Tuesday, March 29, 2011
TUNES FOR TUESDAY - From Polyrhythm to Salsa
If you were to dissect a Salsa song in search of its back bone, you would have to set aside several other rhythms, piled onto the core like layers of tissue. This is because, as we have been discussing, Salsa is made up of several rhythms, mostly of Cuban origin. As we also have learned, Cuban origin means African origin.
In this dissection, eventually you would run into the simple sound made by two pieces of wood striking each other. It is a very distinctive pow, pow, pow, powpow -type rhythm, or three distinct hit-pause-hit-pause-hit pause, followed by two hit-hit impacts closer to each other, all this repeated over and over. "Cinco golpes en dos compases de música" (five notes in two music measures) is what those who understand this sort of thing call it. They also call this simple rhythmic progression a clave (a key). There are several claves, the most common are the Son, the Rumba, and the Samba, all Cuban descendants of African claves.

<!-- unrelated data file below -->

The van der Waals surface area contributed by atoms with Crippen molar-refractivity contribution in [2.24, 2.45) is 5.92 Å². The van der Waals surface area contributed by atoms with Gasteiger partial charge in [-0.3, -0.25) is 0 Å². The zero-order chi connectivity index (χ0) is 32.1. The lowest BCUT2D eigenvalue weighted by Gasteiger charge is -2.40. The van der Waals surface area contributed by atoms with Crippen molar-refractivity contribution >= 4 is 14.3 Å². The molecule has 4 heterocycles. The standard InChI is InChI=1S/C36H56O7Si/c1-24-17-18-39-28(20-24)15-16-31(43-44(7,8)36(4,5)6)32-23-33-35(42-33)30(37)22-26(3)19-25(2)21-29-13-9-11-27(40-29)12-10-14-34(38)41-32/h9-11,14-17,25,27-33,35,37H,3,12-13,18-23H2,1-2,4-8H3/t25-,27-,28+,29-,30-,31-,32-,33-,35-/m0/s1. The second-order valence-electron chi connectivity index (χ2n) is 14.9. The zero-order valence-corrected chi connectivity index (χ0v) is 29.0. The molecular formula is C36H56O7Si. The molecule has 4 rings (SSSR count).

When performing this music, one musician will separately play the basic clave, while the other musicians will play, together, the rest of the music. The resulting polirritmo (polyrhythm) is the essential base of Salsa music. But there is one more ingredient, the pregón (an announcement or a proclamation) a chant which usually forms the chorus of the song.
But before Salsa, the Son Cubano was transformed or adapted into new music that used the same basic clave structure. These new rhythms included the Mambo, the Charanga, the Conga, and, of course, the Chachachá. Interestingly, during the Batista regime of the 1940s and 50s, Jazz made its way into Cuba from the US. This American export would also influence the new developing rhythms, and viceversa.
I was trying to find a song where the clave that we have been talking about would be readily apparent, when I run into this one. A Salsa Classic by one of the bands that started it all.
Jala Jala by The Rhichie Ray and Bobbie Cruz Band
Deep inside this music is that clave, . . . I promise. There's even a live version where they do the just the clave for a few seconds. If you can't hear it here, just enjoy this super song!
Listen for it a 3:40. He says "Esa Clave Esa Clave (meaning that Clave that Clave) pow pow pow pow-pow"